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Royalty demands may have kept Valve's Half-Life 2 off the Mac

Money —and lots of it —rather than a lackluster approach to gaming on the part of Apple may be the primary reason why Valve's popular Half-Life 2 title has thus far eluded the Mac platform, according to a new report.

Responding to recent comments by Valve Software co-founder Gabe Newell, an insider for IMG is reporting that while there is little doubt that Newell waged a few valid points about Apple's lack of focus when it comes to games, the real reason Half-Life 2 never made it to the Mac is because of Valve's outrageous asking price for the Mac port.

According to the report, representatives for Valve met with Apple over the prospect of porting Half-Life 2 to the Mac a few months before the title was due to out on other platforms. The project never took off, however, because of Valve's insistence that any game publisher who wanted to port Half-Life 2 to the Mac had to advance $1 million to Valve.

"That's right, that's $1,000,000," the report states. "That might be peanuts to someone like Valve, but no Mac publisher in their right mind would have given Valve that kind of money just for the rights to publish Half-Life 2 for the Mac."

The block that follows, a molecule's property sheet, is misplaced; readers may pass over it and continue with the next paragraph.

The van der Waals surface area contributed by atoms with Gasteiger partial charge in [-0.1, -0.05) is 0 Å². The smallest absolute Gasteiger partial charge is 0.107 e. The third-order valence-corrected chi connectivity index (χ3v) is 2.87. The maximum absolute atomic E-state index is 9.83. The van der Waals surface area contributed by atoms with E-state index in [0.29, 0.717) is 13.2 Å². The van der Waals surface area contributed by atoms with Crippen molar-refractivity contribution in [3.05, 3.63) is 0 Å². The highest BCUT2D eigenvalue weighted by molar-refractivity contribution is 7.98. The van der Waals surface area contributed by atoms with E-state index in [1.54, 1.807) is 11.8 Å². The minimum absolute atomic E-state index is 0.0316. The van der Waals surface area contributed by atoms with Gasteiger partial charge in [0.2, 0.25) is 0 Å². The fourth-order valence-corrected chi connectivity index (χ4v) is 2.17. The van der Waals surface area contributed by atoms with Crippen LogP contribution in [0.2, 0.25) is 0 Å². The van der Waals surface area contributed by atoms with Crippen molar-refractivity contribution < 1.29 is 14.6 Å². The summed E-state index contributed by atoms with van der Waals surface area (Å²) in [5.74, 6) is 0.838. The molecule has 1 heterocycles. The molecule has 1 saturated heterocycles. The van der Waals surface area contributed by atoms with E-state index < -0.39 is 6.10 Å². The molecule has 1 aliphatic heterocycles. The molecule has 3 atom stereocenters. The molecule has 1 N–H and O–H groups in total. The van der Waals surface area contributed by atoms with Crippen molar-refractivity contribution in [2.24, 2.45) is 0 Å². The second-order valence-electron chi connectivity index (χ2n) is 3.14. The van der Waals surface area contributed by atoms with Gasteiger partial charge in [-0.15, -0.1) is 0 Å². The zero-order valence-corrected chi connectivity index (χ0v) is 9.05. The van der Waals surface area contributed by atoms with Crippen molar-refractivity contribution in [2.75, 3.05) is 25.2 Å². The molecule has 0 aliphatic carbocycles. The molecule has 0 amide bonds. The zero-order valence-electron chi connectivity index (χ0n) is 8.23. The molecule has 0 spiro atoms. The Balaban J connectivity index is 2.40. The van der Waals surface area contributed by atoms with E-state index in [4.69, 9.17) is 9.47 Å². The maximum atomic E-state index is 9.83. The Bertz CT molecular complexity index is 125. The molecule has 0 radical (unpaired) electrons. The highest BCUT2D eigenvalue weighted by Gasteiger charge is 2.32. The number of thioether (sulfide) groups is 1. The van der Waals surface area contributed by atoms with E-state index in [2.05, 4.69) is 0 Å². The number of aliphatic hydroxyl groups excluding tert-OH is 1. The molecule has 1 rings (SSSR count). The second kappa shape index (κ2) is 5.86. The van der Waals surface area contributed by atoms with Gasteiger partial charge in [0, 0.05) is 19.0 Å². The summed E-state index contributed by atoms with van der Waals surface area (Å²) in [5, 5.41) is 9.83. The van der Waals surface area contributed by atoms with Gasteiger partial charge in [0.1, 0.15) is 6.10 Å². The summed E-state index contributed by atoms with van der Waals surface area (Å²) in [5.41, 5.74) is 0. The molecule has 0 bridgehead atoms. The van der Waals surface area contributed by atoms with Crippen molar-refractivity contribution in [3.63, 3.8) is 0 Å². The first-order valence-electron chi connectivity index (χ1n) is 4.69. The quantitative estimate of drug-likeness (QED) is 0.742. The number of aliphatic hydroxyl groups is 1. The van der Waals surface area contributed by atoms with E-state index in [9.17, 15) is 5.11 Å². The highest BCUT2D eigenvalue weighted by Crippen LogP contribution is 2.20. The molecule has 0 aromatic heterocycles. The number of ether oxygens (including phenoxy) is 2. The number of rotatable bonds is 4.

In a recent interview with Kikizo, Newell insisted that his firm's titles have failed to make their way to the Mac as a result of Apple's half-hearted attempts to comply with the requests of game developers.

"We have this pattern with Apple, where we meet with them, people there go 'wow, gaming is incredibly important, we should do something with gaming,'" Newell said. "And then we'll say, 'OK, here are three things you could do to make that better,' and then they say OK, and then we never see them again. And then a year later, a new group of people show up, who apparently have no idea that the last group of people were there, and never follow through on anything. So, they seem to think that they want to do gaming, but there's never any follow through on any of the things they say they're going to do."

Valve, whose estimated revenues for 2005 totaled just $70 million according to some reports, is also responsible for producing gaming titles Counter-Strike, Day of Defeat, and Team Fortress 2.